String Quartet no.1 (1972)
String Quartet no.2 (2014-16)
Clarinet Quintet (1993)
Cheltenham Fragments (2004)
Linda Merrick (clarinet), Kreutzer Quartet [Peter Sheppard Skaerved, Mihailo Trandafilovski (violins), Clifton Harrison (viola), Neil Heyde (cello)
Toccata Classics TOCC0573 [56’14”]
Producer Peter Sheppard Skaerved
Engineer Jonathan Haskell
Recorded 5 July, 30 October 2019, 3 March 2020 at St. Michael’s, Highgate, London
Written by Richard Whitehouse
What’s the story?
Toccata Classics issues only the third release to be devoted to the music of Simon Banbridge (1952-2021), whose recent and untimely death at the age of 68 has made this an unintended if pertinent memorial to one of the more underestimated British composers of his generation.
What’s the music like?
Bainbridge’s two string quartets effectively frame his output. Commissioned by André Previn for the South Bank Summer Music, the First Quartet finds a composer barely into his twenties taking on board then recent innovations emanating from Eastern Europe (notably the Second Quartet by Ligeti) and fashioning these into a tense single movement whose juxtaposition of timbre and texture are integrated so that the music feels inevitable in its unfolding. What was heard ‘in passing’ proves to have had a decisive implication when encountered in retrospect.
By the time of his Clarinet Quintet, Bainbridge was creating music as distinctive in idiom as it was virtuosic in its technical demands. Analogies with the ‘classic’ works for this medium by Mozart, Brahms and Reger may be elusive, but the piece likewise evinces an introspection (whether – or not – ‘autumnal’) that offsets an inner world teeming with formal subtleties and expressive nuances. Once again, it is the slightest gestures and pithiest motifs which prove to be crucial in the elaboration of what is one of the composer’s most seamless overall concepts.
In contrast, Cheltenham Fragments proceeds as a sequence of ideas such as takes in various combinations of the ensemble as it assembles a design certain to be perceived differently by each listener, if not the element of high-flown lyricism which comes momentarily to the fore.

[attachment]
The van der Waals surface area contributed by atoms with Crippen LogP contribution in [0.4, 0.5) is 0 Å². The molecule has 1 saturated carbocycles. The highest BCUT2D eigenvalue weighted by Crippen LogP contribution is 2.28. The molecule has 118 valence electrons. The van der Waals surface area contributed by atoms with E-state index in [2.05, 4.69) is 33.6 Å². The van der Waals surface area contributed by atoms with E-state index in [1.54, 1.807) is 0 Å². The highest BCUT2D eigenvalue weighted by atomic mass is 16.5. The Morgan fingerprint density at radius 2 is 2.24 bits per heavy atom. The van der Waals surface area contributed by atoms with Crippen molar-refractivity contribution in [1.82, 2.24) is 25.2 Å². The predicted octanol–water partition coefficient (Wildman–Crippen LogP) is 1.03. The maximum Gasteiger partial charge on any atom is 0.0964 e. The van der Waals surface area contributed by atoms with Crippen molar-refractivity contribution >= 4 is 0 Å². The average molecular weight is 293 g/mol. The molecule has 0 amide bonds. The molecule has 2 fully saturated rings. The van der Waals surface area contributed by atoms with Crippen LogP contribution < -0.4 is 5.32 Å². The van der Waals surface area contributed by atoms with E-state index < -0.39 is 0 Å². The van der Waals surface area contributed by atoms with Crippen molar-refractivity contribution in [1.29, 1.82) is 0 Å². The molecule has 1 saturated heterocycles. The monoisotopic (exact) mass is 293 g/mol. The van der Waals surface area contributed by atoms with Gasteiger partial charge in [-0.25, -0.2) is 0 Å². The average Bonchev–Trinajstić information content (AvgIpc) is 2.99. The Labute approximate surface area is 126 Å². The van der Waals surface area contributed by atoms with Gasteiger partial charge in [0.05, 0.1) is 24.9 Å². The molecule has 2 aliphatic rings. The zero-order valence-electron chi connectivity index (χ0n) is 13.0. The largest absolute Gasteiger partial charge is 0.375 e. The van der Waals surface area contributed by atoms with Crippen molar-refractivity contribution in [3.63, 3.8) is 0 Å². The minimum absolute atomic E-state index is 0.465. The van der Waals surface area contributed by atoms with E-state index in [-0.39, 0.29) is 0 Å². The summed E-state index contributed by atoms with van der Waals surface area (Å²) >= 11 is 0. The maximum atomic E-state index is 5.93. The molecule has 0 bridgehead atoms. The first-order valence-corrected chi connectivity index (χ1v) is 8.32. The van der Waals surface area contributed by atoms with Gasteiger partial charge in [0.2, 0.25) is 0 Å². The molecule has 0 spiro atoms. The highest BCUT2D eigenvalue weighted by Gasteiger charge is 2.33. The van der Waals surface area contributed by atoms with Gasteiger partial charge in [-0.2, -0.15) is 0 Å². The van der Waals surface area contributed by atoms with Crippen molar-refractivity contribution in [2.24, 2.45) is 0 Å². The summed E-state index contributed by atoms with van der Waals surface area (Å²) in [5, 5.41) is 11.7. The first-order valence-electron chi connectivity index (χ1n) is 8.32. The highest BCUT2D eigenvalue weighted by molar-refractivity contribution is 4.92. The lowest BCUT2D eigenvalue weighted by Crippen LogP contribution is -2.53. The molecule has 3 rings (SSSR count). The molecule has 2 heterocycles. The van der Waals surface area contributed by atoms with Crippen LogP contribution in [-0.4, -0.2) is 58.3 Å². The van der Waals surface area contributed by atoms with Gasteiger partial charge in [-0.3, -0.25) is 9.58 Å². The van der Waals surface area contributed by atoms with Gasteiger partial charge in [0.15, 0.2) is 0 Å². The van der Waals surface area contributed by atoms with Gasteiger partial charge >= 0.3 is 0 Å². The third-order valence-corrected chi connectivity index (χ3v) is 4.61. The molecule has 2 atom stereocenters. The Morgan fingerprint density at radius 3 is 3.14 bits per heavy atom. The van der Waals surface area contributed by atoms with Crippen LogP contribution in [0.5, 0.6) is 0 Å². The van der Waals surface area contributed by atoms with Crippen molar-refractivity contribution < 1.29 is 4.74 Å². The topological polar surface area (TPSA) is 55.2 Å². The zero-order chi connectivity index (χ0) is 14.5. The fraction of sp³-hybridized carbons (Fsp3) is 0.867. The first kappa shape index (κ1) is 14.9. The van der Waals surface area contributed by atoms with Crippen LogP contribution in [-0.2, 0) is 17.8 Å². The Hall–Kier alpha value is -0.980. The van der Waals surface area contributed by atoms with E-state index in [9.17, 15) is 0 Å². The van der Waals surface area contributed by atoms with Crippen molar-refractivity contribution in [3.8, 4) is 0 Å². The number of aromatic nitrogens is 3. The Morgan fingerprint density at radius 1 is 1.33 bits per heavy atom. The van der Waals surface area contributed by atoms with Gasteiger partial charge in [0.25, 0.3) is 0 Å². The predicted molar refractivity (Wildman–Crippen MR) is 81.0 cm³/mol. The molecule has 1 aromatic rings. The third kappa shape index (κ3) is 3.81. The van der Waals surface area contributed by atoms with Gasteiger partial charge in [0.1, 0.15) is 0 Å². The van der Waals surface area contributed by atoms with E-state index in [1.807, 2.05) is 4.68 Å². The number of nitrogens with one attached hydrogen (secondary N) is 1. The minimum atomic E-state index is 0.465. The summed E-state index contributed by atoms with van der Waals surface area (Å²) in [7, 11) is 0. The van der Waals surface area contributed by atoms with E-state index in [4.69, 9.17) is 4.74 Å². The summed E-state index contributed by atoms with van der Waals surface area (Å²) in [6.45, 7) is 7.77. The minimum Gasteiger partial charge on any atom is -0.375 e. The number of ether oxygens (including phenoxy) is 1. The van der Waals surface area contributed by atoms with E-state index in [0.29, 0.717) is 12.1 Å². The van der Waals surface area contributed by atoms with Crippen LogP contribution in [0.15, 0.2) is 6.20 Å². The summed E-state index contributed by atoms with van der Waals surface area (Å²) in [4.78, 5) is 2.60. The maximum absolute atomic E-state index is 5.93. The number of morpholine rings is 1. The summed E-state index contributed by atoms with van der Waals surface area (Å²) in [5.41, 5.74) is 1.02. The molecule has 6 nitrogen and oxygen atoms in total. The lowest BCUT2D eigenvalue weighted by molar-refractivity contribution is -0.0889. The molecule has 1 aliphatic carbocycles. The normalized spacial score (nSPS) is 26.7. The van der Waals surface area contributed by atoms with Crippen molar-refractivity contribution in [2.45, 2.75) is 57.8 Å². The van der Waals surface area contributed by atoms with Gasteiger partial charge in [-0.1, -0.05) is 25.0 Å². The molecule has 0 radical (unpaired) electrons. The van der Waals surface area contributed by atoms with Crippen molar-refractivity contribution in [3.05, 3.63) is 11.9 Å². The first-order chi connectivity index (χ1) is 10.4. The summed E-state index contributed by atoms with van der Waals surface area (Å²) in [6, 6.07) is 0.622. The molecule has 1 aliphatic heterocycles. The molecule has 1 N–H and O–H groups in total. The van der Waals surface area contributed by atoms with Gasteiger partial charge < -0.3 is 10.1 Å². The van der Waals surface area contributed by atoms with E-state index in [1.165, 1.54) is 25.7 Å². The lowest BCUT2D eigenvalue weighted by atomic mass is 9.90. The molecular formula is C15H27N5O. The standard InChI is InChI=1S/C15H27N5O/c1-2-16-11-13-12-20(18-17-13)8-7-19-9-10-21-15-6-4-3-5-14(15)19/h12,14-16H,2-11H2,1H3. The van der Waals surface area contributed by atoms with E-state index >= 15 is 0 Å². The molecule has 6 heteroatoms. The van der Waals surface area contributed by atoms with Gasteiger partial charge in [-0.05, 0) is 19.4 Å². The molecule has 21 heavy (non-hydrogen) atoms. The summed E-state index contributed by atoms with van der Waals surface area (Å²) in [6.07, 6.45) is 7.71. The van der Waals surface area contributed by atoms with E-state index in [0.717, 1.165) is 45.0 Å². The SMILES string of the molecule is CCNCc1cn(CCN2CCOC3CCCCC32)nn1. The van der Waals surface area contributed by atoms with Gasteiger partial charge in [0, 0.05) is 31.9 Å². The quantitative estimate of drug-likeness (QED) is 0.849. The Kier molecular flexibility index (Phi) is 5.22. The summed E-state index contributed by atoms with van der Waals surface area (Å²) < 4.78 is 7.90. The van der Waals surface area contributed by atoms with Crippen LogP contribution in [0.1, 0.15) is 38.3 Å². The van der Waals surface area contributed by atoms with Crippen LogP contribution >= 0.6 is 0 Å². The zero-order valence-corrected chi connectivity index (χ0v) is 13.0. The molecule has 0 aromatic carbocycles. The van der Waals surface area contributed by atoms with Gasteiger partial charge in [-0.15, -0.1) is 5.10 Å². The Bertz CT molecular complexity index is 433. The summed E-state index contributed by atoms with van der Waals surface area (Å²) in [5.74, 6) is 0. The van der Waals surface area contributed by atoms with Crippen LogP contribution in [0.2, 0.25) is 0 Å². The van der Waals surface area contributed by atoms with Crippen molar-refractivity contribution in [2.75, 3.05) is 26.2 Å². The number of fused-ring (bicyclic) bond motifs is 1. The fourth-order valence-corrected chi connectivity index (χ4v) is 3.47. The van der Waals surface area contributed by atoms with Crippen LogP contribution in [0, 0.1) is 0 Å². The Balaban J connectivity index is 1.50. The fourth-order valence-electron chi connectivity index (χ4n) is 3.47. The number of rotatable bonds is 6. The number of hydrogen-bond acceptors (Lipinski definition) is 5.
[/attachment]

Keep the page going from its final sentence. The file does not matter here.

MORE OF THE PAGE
Moving to the Second Quartet is to find Bainbridge engaged in a distillation of compositional practice, underpinned by the direct influence of visual art – namely Ethopian-born American artist Julie Mehretu, images of whose canvasses were projected to the rear of the ensemble at the first performance. Not that a visual component should be necessary for appreciating what, unlike the preceding pieces, is music whose rapidity of gesture is abetted by that of tempo in this audibly fast-moving work – any passing sense of slowness occasioned by context rather than actuality. Moments of intense eloquence do emerge over the course of these 21 minutes, their short-lived repose acting as points of orientation during what is otherwise a propulsive journey toward a conclusion which, if it indeed brings oblivion, does so with exquisite poise.
Does it all work?
It does, not least through the commitment of the Kreutzer Quartet and, in the Clarinet Quintet, Linda Merrick in teasing out cohesion and imagination from music that possesses both these qualities in abundance, but which might easily be overlooked given its underlying reticence or unwillingness to ‘force the issue’. Along with its contribution to Toccata’s disc of Jeremy Dale Roberts (TOCC0487), this finds the Kreuzer at its considerable best – aided by commendably natural sound and thoughtful annotations by Peter Shepperd Skaerved and David Wordsworth.
Is it recommended?
Indeed, and listeners are encouraged to investigate two NMC releases devoted to Bainbridge – one with his breakthrough work, the Viola Concerto (NMCD126), the other his Grawemeyer Award-winning song-cycle Ad ora incerta (NMCD059). More recordings will surely follow.
You can discover more about this release at the Toccata Classics website, where you can also purchase the recording.